"President Bush's post-Sept. 11, 2001, authorization to the National Security Agency to carry out electronic surveillance into private phone calls and e-mails is consistent with court decisions and with the positions of the Justice Department under prior presidents...I do not believe the Constitution allows Congress to take away from the president the inherent authority to act in response to a foreign attack."

John Schmidt (Associate Attorney General under Bill Clinton)

Perhaps Arthur and FB would like an opinion from the left side of the aisle...

Posted by: Old Soldier at January 18, 2006 01:05 PM

Better break the news to all these conservatives CY.

Don't think they're buying into the program.

Posted by: ArthurStone at January 18, 2006 01:28 PM

Who's a racist in my party? Those who denounce black "conservatives" as uncle toms, lackeys, "house negroes" and suchlike?

Well, see, it ain't all like that.

There was a time when there were black republicans who weren't. People who could stand up in front of a black audience and not be regarded as kapos (I choose a term here that you may find more palatable.)

You consider it racist for black people to identify and recognize other black people who actively work against the interests of black Americans, but then, those kapos are singing to your own neo-confederate tune, aren't they?

When black people talk about race, "you people" are quick to howl about motes of "race baiting," forever ignoring the CSA-stamped beams in your own eyes.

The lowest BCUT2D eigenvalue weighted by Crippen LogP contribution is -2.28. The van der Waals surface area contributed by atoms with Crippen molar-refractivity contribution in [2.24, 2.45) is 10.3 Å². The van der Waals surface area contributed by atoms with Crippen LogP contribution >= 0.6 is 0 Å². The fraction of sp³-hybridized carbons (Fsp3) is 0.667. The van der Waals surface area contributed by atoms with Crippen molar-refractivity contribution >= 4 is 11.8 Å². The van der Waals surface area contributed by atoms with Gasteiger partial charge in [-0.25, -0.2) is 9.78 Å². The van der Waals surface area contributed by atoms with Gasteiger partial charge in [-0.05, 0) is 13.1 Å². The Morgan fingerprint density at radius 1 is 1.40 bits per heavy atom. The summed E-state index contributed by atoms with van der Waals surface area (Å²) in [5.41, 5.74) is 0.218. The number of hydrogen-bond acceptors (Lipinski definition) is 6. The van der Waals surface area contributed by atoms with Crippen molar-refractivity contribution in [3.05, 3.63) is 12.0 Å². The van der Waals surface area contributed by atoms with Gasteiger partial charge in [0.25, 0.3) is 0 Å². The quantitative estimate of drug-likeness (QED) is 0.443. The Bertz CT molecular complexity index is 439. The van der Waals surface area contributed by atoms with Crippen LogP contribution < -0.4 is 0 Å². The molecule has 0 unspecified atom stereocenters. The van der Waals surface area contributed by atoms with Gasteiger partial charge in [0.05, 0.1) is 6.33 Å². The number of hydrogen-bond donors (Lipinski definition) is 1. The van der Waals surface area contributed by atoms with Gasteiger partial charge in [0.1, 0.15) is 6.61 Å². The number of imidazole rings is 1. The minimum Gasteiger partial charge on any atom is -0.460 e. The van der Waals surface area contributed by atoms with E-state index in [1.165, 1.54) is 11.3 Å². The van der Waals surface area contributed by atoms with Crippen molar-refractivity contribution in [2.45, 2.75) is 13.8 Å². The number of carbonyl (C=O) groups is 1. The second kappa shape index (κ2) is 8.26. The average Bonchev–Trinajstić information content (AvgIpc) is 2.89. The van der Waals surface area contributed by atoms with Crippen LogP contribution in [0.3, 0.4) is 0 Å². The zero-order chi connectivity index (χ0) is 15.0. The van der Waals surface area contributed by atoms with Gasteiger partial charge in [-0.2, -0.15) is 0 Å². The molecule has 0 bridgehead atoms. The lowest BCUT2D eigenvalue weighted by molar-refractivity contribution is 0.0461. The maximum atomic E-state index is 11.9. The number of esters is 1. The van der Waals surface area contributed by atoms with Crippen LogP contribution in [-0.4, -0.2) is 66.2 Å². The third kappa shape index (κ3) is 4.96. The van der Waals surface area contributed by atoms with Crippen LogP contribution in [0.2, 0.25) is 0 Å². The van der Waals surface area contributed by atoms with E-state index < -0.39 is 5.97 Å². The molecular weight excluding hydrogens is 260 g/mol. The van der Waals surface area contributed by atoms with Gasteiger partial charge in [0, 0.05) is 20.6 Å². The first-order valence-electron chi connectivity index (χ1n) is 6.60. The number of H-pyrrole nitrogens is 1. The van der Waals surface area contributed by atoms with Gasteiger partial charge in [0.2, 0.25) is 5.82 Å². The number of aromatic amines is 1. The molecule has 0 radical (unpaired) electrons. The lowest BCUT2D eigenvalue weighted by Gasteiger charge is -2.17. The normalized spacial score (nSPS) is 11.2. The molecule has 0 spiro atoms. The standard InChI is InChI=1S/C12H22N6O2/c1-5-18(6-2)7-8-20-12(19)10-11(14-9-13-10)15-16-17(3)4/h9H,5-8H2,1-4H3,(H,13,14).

Posted by: Fat Bastard at January 18, 2006 02:05 PM

I cited specific black and white Democrats who were racists and cited their offenses specifically. You still refuse to condemn them, and instead, make excuses for them.

I find it absolutely hysterical that you can't grasp just how bigoted that is. You still continue to call me a racist, which makes me giggle when I consider the source of the comment.

You firmly beleive that being conservative is "against the interests of black Americans" as if all blacks (or all people of any individual race) are served by any specific party's needs.

You would scream at the top of your lungs if someone announced that Hispanics should only vote Republican and that Hispanics who voted Democratic were race traitors, yet see no problem at all applying that same racist standard to blacks.

You have proven yourself impotent ideologically, and continue to prove your own bigotry every time you open your mouth.